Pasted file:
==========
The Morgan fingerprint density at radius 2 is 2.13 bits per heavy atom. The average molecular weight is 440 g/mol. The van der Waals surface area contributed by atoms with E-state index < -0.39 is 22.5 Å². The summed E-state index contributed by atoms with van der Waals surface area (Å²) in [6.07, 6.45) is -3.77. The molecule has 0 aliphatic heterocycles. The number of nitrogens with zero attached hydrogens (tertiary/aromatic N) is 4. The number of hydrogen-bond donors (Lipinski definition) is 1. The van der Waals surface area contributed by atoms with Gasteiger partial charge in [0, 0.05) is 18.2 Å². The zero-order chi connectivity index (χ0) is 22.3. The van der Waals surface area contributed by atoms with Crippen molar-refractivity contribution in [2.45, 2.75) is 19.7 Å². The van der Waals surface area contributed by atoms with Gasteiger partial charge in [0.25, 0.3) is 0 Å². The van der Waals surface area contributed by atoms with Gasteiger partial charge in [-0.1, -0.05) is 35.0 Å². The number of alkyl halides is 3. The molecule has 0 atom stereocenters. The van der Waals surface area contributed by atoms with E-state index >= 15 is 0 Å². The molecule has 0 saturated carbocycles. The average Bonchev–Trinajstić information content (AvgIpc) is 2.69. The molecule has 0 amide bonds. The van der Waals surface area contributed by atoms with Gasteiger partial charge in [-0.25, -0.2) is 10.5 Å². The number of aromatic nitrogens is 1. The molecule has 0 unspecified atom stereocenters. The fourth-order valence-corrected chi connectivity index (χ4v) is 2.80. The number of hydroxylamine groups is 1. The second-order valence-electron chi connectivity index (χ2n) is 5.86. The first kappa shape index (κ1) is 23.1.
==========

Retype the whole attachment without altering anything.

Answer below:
The Morgan fingerprint density at radius 2 is 2.13 bits per heavy atom. The average molecular weight is 440 g/mol. The van der Waals surface area contributed by atoms with E-state index < -0.39 is 22.5 Å². The summed E-state index contributed by atoms with van der Waals surface area (Å²) in [6.07, 6.45) is -3.77. The molecule has 0 aliphatic heterocycles. The number of nitrogens with zero attached hydrogens (tertiary/aromatic N) is 4. The number of hydrogen-bond donors (Lipinski definition) is 1. The van der Waals surface area contributed by atoms with Gasteiger partial charge in [0, 0.05) is 18.2 Å². The zero-order chi connectivity index (χ0) is 22.3. The van der Waals surface area contributed by atoms with Crippen molar-refractivity contribution in [2.45, 2.75) is 19.7 Å². The van der Waals surface area contributed by atoms with Gasteiger partial charge in [0.25, 0.3) is 0 Å². The van der Waals surface area contributed by atoms with Gasteiger partial charge in [-0.1, -0.05) is 35.0 Å². The number of alkyl halides is 3. The molecule has 0 atom stereocenters. The van der Waals surface area contributed by atoms with E-state index >= 15 is 0 Å². The molecule has 0 saturated carbocycles. The average Bonchev–Trinajstić information content (AvgIpc) is 2.69. The molecule has 0 amide bonds. The van der Waals surface area contributed by atoms with Gasteiger partial charge in [-0.25, -0.2) is 10.5 Å². The number of aromatic nitrogens is 1. The molecule has 0 unspecified atom stereocenters. The fourth-order valence-corrected chi connectivity index (χ4v) is 2.80. The number of hydroxylamine groups is 1. The second-order valence-electron chi connectivity index (χ2n) is 5.86. The first kappa shape index (κ1) is 23.1.